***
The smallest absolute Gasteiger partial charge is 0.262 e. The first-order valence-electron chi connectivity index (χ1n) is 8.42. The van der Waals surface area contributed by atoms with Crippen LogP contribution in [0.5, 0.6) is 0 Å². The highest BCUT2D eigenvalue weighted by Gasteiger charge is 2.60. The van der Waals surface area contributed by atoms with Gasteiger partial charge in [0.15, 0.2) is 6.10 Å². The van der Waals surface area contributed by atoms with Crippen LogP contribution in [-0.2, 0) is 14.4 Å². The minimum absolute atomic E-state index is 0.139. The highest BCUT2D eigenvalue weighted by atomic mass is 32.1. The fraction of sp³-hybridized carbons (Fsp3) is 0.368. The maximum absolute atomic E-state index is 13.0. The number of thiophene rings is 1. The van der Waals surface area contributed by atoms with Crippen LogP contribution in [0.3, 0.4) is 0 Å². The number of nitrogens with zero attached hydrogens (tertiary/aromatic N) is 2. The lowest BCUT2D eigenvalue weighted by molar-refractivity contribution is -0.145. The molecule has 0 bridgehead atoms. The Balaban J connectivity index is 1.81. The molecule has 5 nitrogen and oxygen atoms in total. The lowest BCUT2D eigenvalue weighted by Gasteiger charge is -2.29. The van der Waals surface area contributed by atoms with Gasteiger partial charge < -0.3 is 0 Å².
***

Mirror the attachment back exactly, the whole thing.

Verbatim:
The smallest absolute Gasteiger partial charge is 0.262 e. The first-order valence-electron chi connectivity index (χ1n) is 8.42. The van der Waals surface area contributed by atoms with Crippen LogP contribution in [0.5, 0.6) is 0 Å². The highest BCUT2D eigenvalue weighted by Gasteiger charge is 2.60. The van der Waals surface area contributed by atoms with Gasteiger partial charge in [0.15, 0.2) is 6.10 Å². The van der Waals surface area contributed by atoms with Crippen LogP contribution in [-0.2, 0) is 14.4 Å². The minimum absolute atomic E-state index is 0.139. The highest BCUT2D eigenvalue weighted by atomic mass is 32.1. The fraction of sp³-hybridized carbons (Fsp3) is 0.368. The maximum absolute atomic E-state index is 13.0. The number of thiophene rings is 1. The van der Waals surface area contributed by atoms with Crippen LogP contribution in [0.3, 0.4) is 0 Å². The number of nitrogens with zero attached hydrogens (tertiary/aromatic N) is 2. The lowest BCUT2D eigenvalue weighted by molar-refractivity contribution is -0.145. The molecule has 0 bridgehead atoms. The Balaban J connectivity index is 1.81. The molecule has 5 nitrogen and oxygen atoms in total. The lowest BCUT2D eigenvalue weighted by Gasteiger charge is -2.29. The van der Waals surface area contributed by atoms with Gasteiger partial charge < -0.3 is 0 Å².